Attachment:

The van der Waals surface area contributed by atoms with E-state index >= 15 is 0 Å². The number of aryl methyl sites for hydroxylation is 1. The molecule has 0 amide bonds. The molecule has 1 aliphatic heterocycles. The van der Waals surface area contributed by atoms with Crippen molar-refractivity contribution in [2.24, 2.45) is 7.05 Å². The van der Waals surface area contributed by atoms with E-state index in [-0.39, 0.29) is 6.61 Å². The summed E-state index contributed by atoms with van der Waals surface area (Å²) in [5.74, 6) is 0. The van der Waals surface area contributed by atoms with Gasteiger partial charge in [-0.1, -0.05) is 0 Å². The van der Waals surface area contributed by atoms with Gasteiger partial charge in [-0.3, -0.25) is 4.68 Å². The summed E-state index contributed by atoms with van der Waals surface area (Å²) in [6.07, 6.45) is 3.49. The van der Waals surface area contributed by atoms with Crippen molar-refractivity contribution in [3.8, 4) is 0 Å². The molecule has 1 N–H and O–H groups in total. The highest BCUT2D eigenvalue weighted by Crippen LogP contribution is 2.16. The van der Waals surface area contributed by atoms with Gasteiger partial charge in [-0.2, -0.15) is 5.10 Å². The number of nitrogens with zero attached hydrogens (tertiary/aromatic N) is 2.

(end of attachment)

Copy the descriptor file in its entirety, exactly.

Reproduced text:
The van der Waals surface area contributed by atoms with E-state index >= 15 is 0 Å². The number of aryl methyl sites for hydroxylation is 1. The molecule has 0 amide bonds. The molecule has 1 aliphatic heterocycles. The van der Waals surface area contributed by atoms with Crippen molar-refractivity contribution in [2.24, 2.45) is 7.05 Å². The van der Waals surface area contributed by atoms with E-state index in [-0.39, 0.29) is 6.61 Å². The summed E-state index contributed by atoms with van der Waals surface area (Å²) in [5.74, 6) is 0. The van der Waals surface area contributed by atoms with Gasteiger partial charge in [-0.1, -0.05) is 0 Å². The van der Waals surface area contributed by atoms with Gasteiger partial charge in [-0.3, -0.25) is 4.68 Å². The summed E-state index contributed by atoms with van der Waals surface area (Å²) in [6.07, 6.45) is 3.49. The van der Waals surface area contributed by atoms with Crippen molar-refractivity contribution in [3.8, 4) is 0 Å². The molecule has 1 N–H and O–H groups in total. The highest BCUT2D eigenvalue weighted by Crippen LogP contribution is 2.16. The van der Waals surface area contributed by atoms with Gasteiger partial charge in [-0.2, -0.15) is 5.10 Å². The number of nitrogens with zero attached hydrogens (tertiary/aromatic N) is 2.